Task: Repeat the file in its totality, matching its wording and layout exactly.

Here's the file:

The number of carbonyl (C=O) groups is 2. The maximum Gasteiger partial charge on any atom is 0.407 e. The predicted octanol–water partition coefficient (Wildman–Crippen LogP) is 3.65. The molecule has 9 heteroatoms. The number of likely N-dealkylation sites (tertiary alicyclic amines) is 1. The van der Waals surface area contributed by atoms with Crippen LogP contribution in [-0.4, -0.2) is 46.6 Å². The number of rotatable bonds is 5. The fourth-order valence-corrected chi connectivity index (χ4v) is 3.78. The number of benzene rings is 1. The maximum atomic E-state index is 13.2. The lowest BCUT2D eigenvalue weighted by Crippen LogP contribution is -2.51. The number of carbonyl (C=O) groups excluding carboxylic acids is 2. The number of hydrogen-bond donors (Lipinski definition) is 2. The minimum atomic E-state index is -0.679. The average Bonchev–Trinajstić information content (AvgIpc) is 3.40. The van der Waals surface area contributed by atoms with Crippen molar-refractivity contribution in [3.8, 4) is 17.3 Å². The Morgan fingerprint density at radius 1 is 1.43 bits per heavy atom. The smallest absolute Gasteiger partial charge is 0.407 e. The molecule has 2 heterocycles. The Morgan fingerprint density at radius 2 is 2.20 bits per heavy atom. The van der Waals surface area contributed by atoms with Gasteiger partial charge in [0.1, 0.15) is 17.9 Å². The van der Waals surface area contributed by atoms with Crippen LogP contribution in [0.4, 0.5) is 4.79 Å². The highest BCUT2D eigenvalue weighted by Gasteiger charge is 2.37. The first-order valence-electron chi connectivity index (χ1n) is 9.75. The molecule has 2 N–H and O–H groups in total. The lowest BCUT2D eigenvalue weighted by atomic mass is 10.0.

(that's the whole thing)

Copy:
The number of carbonyl (C=O) groups is 2. The maximum Gasteiger partial charge on any atom is 0.407 e. The predicted octanol–water partition coefficient (Wildman–Crippen LogP) is 3.65. The molecule has 9 heteroatoms. The number of likely N-dealkylation sites (tertiary alicyclic amines) is 1. The van der Waals surface area contributed by atoms with Crippen LogP contribution in [-0.4, -0.2) is 46.6 Å². The number of rotatable bonds is 5. The fourth-order valence-corrected chi connectivity index (χ4v) is 3.78. The number of benzene rings is 1. The maximum atomic E-state index is 13.2. The lowest BCUT2D eigenvalue weighted by Crippen LogP contribution is -2.51. The number of carbonyl (C=O) groups excluding carboxylic acids is 2. The number of hydrogen-bond donors (Lipinski definition) is 2. The minimum atomic E-state index is -0.679. The average Bonchev–Trinajstić information content (AvgIpc) is 3.40. The van der Waals surface area contributed by atoms with Crippen molar-refractivity contribution in [3.8, 4) is 17.3 Å². The Morgan fingerprint density at radius 1 is 1.43 bits per heavy atom. The smallest absolute Gasteiger partial charge is 0.407 e. The molecule has 2 heterocycles. The Morgan fingerprint density at radius 2 is 2.20 bits per heavy atom. The van der Waals surface area contributed by atoms with Gasteiger partial charge in [0.1, 0.15) is 17.9 Å². The van der Waals surface area contributed by atoms with Crippen LogP contribution in [0.4, 0.5) is 4.79 Å². The highest BCUT2D eigenvalue weighted by Gasteiger charge is 2.37. The first-order valence-electron chi connectivity index (χ1n) is 9.75. The molecule has 2 N–H and O–H groups in total. The lowest BCUT2D eigenvalue weighted by atomic mass is 10.0.